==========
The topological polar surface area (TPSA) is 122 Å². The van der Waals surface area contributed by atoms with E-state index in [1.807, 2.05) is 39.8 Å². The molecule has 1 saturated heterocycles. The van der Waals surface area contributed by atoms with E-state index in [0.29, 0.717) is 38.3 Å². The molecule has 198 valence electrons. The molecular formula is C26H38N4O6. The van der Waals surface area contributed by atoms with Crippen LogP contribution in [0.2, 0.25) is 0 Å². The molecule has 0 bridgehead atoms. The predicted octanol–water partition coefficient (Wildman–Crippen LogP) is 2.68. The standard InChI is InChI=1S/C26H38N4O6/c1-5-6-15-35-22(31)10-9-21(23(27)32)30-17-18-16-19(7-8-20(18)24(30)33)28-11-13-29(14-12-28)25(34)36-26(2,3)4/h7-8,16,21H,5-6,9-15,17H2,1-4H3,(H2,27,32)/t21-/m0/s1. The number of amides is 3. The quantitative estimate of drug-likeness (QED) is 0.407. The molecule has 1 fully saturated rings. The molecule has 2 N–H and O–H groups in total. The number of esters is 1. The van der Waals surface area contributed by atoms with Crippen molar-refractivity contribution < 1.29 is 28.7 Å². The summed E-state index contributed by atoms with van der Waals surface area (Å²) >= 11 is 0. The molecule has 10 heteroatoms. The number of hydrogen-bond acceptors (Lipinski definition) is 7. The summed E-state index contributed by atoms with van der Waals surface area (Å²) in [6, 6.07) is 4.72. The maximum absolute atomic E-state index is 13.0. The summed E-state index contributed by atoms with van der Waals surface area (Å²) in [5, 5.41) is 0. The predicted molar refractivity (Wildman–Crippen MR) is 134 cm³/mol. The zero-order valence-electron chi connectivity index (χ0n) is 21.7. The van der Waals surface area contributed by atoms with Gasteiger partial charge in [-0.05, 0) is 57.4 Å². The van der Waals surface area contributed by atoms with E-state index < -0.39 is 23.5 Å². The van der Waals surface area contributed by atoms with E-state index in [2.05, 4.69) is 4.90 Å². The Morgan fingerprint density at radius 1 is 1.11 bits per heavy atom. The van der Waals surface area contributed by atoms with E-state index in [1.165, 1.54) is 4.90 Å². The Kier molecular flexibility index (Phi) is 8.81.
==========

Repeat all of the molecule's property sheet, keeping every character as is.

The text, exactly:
The topological polar surface area (TPSA) is 122 Å². The van der Waals surface area contributed by atoms with E-state index in [1.807, 2.05) is 39.8 Å². The molecule has 1 saturated heterocycles. The van der Waals surface area contributed by atoms with E-state index in [0.29, 0.717) is 38.3 Å². The molecule has 198 valence electrons. The molecular formula is C26H38N4O6. The van der Waals surface area contributed by atoms with Crippen LogP contribution in [0.2, 0.25) is 0 Å². The molecule has 0 bridgehead atoms. The predicted octanol–water partition coefficient (Wildman–Crippen LogP) is 2.68. The standard InChI is InChI=1S/C26H38N4O6/c1-5-6-15-35-22(31)10-9-21(23(27)32)30-17-18-16-19(7-8-20(18)24(30)33)28-11-13-29(14-12-28)25(34)36-26(2,3)4/h7-8,16,21H,5-6,9-15,17H2,1-4H3,(H2,27,32)/t21-/m0/s1. The number of amides is 3. The quantitative estimate of drug-likeness (QED) is 0.407. The molecule has 1 fully saturated rings. The molecule has 2 N–H and O–H groups in total. The number of esters is 1. The van der Waals surface area contributed by atoms with Crippen molar-refractivity contribution < 1.29 is 28.7 Å². The summed E-state index contributed by atoms with van der Waals surface area (Å²) >= 11 is 0. The molecule has 10 heteroatoms. The number of hydrogen-bond acceptors (Lipinski definition) is 7. The summed E-state index contributed by atoms with van der Waals surface area (Å²) in [6, 6.07) is 4.72. The maximum absolute atomic E-state index is 13.0. The summed E-state index contributed by atoms with van der Waals surface area (Å²) in [5, 5.41) is 0. The predicted molar refractivity (Wildman–Crippen MR) is 134 cm³/mol. The zero-order valence-electron chi connectivity index (χ0n) is 21.7. The van der Waals surface area contributed by atoms with Gasteiger partial charge in [-0.05, 0) is 57.4 Å². The van der Waals surface area contributed by atoms with E-state index < -0.39 is 23.5 Å². The van der Waals surface area contributed by atoms with E-state index in [2.05, 4.69) is 4.90 Å². The Morgan fingerprint density at radius 1 is 1.11 bits per heavy atom. The van der Waals surface area contributed by atoms with E-state index in [1.165, 1.54) is 4.90 Å². The Kier molecular flexibility index (Phi) is 8.81.